The party starts in earnest on Tuesday, with June's auto sales. They've been deteriorating for over a year now, and the pros are looking for the losing streak to continue. As of the latest look, analysts are looking for a 5% decline (year over year) in car sales for July.
We're also going to hear about both ISM indices for July this week.... services and manufacturing. Both have perked up of late, but economists are looking for slight contractions on both fronts this time around.
The big Kahuna, of course, will be Friday's unemployment report for July. Amazingly enough, though already at a very low 4.4%, economists expect the unemployment rate to slide to 4.3% on the heels of 181,000 new payrolls. That's good, especially in light of the fact that most people who want a job do indeed have one. The real measure of job progress from here will be indicated by the number of hours worked and their hourly pay... two data sets that aren't very well touted.
We'll be exploring that data in detail at the website on Friday.
It's not that the bears are unwilling to take a swing at the market. It's that the bulls aren't willing to stay knocked down... at least not yet. Even with a string of disappointing earnings results on Thursday and Friday, the buyers took a small bite out of Friday's big loss by the time the closing bell rang. And, the fact that the VIX remains rather well contained says traders remain mostly unafraid of a meaningful pullback.
Take a look at the daily chart of the S&P 500. The index remains above the prior peak/ceiling at 2451, reaching a record high on Thursday before some profit-taking set in. In the meantime the 20-day moving average line (blue) has moved to that level and stands ready to play a support role.
It's also clear on the daily chart of the S&P 500 that the VIX faces a myriad of ways to be held down.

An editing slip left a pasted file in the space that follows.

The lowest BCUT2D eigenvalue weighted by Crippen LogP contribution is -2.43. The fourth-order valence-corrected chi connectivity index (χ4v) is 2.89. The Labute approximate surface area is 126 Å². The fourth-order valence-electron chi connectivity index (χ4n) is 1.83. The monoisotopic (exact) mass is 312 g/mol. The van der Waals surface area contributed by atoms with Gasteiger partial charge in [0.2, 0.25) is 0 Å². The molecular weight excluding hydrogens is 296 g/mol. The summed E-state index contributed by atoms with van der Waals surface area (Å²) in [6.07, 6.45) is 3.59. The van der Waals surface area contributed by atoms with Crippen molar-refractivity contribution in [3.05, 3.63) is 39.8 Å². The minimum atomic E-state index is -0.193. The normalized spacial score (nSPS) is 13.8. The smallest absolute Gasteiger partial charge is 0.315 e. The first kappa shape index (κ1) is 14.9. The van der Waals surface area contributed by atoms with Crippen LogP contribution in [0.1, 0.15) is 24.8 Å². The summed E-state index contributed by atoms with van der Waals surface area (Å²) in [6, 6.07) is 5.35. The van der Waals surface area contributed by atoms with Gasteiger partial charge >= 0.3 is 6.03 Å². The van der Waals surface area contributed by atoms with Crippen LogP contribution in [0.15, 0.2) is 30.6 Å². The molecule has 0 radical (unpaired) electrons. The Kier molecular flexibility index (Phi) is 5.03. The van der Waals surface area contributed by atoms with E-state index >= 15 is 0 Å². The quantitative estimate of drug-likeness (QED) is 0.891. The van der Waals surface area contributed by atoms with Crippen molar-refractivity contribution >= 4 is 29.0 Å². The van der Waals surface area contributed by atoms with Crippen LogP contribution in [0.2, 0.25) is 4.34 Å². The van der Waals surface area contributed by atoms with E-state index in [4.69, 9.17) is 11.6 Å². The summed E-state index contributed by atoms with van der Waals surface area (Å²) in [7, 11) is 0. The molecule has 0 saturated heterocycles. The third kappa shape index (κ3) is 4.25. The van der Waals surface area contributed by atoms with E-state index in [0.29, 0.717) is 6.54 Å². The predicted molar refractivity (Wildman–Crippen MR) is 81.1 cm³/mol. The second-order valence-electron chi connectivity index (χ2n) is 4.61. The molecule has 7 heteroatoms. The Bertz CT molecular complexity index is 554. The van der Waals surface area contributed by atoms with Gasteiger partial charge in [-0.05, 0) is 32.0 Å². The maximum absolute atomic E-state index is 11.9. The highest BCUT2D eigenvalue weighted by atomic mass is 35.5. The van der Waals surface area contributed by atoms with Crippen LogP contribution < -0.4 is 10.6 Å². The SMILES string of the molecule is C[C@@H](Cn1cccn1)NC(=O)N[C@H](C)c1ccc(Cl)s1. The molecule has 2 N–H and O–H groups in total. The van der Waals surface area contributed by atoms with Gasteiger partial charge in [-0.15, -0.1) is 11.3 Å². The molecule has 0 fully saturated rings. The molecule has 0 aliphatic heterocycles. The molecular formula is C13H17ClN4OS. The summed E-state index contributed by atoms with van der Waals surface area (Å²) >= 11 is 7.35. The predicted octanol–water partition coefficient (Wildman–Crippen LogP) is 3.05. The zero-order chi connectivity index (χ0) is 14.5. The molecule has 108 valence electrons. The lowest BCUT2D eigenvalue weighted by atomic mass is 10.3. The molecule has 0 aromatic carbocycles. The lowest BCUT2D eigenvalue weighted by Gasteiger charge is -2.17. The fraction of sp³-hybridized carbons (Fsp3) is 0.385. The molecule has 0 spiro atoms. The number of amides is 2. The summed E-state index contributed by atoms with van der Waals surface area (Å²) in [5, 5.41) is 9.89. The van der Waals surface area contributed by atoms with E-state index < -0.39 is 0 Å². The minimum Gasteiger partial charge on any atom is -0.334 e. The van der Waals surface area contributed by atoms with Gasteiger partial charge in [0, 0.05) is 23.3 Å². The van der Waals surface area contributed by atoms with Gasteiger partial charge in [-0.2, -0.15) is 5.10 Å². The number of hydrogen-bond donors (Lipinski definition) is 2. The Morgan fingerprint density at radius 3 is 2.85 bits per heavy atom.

Taking a step back and looking at the weekly chart of the S&P 500 provides a little more perspective, though doesn't actually tell us anything new. It's on this chart we can see the VIX is being driven lower by a falling converging wedge pattern, and that the stock market's momentum is impressive.
The importance of the 2400 level becomes clear here as well, assuming the floor at 2451 ends up being broken. Not only was 2401 previously a key floor and a key ceiling, it's also where the 100-day moving average line currently is, and where a rising support line (red, dashed) presently rests. The bulls don't really need to sweat until the S&P 500 breaks under that mark. The VIX will/should be above at least some of its key resistance levels at the same time.
That being said, the red flags you really need to watch for lie in the S&P 500's MACD and PercentR indicators on daily chart of the S&P 500. If and when the PercentR line falls below -- and stays under -- the 20 threshold and the MACD lines fall below zero, that's going to be the best sign that a lull is turning into a full-blown pullback. As you can see, we're quite a distance away from that.
Clearly there's room for a small pullback, but that pullback won't necessarily break the bigger uptrend. Indeed, there's no particular reason to assume the weakness we saw at the end of last week is going anywhere. As the TrendScore above indicated, stocks remain in a hot uptrend despite last week's pre-weekend lull.
The one thing to fear more than weakness? A blowoff top. We'll talk more about that if and when the time comes.